In this country, because we've been so far away from the issue of rare earth, one of the major problems we lack in building the infrastructure that can support rare earth, lack of talent. We don't have the engineering base to do it. We have to educate people. As a result, the mine, the ore that comes out of Molycorp actually is, guess what, sent to China. I couldn't even believe this to be processed; we're sending it to a country that basically in my opinion, we're fighting a war with. That's wind. I mean there are massive rare earth projects, could be deposits in Canada that we're doing nothing about. It will take ten years to get these projects, if we ever woke up to fruition. The ore body has been defined but we don't have the talent, we don't have the machinery, we don't have anything that would be required to really translate this ore into something that could be used, let's say, in wind turbines.
Solar is also frightening. It's frightening how asleep we are. There was a big scandal. I think the name of the company was Solyndra. There were bad people that were running Solyndra. They did a lot of bad things. They went broke. Their honesty, their ethics, etc., are really a side dish. The real issue here is that the most honest, best businessmen in the world, if they had been running Solyndra, they would have run into trouble, too - almost insurmountable trouble - because, in the end, there's really no US solar company that can compete effectively with Chinese solar companies.
The hallmark, the vanguard of our solar companies as late as 2008 was a company called Evergreen. I think its high point was about $120 a share valued into billions. Today, as we speak, and I would be very surprised if the situation improved for the company over the next ten years because the stocks now bankrupt and trading at 3 cents a share. That had nothing to do with fraud. That had to do with the fact that the Chinese have been underselling everybody in the solar industry, and they're doing it because their government funds them to the extent that they need to be funded to increase revenues and to move up that cost curve or that learning curve so that they can produce their solar panels at much less price than we do.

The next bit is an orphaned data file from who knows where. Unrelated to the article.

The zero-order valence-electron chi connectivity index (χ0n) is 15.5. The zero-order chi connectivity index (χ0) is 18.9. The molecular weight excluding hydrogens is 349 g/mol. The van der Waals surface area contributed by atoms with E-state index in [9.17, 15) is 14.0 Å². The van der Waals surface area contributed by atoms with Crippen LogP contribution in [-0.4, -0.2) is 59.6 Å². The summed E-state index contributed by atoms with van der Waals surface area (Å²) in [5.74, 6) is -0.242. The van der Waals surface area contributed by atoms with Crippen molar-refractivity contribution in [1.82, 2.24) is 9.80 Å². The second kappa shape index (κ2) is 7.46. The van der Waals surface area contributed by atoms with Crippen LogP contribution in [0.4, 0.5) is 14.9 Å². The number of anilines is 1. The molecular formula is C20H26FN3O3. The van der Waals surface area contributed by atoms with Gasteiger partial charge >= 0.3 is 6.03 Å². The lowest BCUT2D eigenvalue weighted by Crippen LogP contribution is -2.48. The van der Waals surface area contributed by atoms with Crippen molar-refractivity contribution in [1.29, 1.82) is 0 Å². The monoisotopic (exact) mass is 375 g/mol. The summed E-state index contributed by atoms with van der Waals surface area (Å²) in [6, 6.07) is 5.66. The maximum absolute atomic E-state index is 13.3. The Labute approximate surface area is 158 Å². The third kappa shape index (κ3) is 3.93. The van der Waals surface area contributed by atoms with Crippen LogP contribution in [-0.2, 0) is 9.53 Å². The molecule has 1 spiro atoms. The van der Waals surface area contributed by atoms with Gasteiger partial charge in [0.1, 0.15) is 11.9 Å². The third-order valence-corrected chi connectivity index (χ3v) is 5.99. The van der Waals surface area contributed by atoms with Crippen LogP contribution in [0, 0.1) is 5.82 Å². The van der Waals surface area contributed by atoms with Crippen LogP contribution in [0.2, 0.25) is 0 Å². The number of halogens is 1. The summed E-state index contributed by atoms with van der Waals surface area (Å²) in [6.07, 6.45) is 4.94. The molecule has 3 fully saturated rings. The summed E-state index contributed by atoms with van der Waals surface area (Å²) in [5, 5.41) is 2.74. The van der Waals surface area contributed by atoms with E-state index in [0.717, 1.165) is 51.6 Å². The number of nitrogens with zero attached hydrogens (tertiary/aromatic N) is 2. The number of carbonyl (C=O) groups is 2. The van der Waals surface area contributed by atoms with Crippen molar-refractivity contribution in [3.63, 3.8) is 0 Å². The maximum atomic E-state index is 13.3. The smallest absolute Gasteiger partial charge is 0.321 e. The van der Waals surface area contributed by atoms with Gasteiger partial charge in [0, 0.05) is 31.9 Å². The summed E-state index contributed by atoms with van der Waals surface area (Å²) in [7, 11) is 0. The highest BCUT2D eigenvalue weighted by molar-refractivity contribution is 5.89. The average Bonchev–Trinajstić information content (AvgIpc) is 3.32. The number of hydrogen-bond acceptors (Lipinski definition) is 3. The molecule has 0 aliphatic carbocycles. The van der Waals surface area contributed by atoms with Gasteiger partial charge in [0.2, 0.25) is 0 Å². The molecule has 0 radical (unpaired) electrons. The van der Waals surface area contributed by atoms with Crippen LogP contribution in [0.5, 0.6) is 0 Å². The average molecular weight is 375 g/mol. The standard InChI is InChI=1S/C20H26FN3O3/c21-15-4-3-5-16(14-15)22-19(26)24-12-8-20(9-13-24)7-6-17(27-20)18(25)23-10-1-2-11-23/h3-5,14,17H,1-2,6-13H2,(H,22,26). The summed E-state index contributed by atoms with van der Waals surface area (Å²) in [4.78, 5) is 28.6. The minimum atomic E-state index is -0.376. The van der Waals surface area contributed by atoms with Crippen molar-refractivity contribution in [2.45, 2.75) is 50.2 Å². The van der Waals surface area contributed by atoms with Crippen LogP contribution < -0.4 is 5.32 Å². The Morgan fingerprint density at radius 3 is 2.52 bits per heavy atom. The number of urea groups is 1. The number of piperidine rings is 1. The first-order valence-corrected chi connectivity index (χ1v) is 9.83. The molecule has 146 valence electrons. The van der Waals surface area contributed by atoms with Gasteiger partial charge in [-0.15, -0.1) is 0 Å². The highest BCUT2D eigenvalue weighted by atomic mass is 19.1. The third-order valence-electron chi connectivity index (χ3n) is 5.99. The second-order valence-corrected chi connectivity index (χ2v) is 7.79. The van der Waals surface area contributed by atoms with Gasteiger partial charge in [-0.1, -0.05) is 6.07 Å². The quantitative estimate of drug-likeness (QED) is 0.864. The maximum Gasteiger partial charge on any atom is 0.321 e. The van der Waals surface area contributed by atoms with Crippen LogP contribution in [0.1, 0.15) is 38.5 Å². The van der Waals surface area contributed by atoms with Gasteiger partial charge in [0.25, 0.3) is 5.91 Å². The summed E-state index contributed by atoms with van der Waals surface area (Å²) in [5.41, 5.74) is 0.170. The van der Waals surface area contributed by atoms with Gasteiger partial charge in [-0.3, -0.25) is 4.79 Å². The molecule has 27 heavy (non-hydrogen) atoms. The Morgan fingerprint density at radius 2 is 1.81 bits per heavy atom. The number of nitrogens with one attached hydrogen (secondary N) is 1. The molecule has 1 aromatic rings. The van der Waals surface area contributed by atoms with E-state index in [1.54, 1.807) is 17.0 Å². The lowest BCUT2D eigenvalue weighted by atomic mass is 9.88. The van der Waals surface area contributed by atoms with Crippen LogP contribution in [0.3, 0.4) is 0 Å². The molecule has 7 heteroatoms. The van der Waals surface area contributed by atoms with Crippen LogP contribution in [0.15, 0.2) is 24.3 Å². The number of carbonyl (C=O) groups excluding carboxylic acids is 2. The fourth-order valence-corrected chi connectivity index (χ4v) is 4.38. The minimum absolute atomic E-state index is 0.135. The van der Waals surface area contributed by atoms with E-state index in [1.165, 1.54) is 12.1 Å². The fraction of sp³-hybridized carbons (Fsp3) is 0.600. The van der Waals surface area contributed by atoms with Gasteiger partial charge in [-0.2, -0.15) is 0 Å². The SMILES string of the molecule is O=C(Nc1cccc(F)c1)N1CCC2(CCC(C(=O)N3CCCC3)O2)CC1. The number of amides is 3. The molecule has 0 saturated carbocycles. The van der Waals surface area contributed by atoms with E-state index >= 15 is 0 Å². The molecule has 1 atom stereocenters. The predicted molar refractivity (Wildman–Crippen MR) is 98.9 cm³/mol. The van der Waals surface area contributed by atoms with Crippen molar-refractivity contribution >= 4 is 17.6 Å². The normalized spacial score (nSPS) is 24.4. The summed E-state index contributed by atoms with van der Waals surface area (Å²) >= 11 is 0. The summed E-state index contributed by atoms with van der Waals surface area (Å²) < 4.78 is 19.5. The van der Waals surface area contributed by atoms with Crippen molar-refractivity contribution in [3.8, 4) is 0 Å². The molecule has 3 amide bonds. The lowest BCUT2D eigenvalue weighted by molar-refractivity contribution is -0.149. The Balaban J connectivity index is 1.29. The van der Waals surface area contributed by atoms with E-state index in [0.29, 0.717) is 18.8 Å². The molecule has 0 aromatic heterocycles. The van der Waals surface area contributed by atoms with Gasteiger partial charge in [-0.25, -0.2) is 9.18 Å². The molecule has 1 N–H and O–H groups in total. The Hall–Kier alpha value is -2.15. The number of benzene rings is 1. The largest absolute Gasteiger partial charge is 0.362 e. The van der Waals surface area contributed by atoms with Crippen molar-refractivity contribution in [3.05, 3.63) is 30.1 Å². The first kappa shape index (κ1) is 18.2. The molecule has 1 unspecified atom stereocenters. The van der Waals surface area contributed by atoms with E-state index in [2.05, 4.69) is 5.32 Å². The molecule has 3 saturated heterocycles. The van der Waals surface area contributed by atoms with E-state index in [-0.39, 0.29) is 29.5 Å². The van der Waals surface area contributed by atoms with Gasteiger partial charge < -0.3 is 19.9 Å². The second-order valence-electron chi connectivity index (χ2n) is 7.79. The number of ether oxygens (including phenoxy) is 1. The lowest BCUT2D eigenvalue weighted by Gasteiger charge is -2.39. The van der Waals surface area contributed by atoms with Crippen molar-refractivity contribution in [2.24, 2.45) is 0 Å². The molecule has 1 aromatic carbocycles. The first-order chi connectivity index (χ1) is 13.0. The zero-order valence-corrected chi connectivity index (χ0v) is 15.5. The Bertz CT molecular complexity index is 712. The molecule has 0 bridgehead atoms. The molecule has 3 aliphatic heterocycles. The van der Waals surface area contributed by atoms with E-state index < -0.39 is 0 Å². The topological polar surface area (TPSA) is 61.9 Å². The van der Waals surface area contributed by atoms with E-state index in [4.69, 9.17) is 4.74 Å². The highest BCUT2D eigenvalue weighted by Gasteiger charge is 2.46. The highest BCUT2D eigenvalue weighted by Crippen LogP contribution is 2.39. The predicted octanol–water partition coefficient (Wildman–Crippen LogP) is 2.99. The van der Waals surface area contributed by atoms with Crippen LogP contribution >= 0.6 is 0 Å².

When you say the Chinese pirate, they pirate in every which way. How are they pirating in this case? What page or what book are they taking from us? They're taking a page out of our electronic revelation because our electronic revolution started with the invention of the transistor by Shockley and Barden, and there was a third person who received the Nobel Prize. I'm sorry, I forgot his name. But the transistor was just the start. As you know, Moore's Law, that miniaturization, doubling the number of circuits every eighteen months, has been with us ever since. What kicked off Moore's Law were massive orders for electronic equipment by our own defense department. It forced manufacturers like then Fairchild Camera. They, I think, were run by Shockley. Intel came along then Texas Instruments came along.
Because of this massive number of orders and the competition among the companies, they figured out ways to move up that cost curve and they did an incredible, fabulous job. They had to have the orders in hand. They had to be incentivized. We basically de facto our defense department in a way; our government incentivized them by giving them massive numbers of orders.
What the Chinese are doing, they're letting us incentivize them. They're buying all the solar equipment that we buy in this country right now - not all but the majority of it is from the Chinese. No one else can compete from them. I mean, remember, Evergreen: a hundred dollars to three cents. Bankrupt.
The last number I saw was the Chinese from virtually having no interest or no control over the solar market had 45%. That was probably two years ago. My guess, right now, is they have well over 50% of the market and probably, I don't know whether they'll get to 95 or 97 as they are in rare earth but they're certainly going to have total command and they're going to bring home those technologies, those technologies that they've developed because we bought solar products, Europe has bought solar products from them, etc. Those technologies are going to be brought home to China, and they probably are going to gear up and it's going to take a tremendous amount of silver, which we're blind to.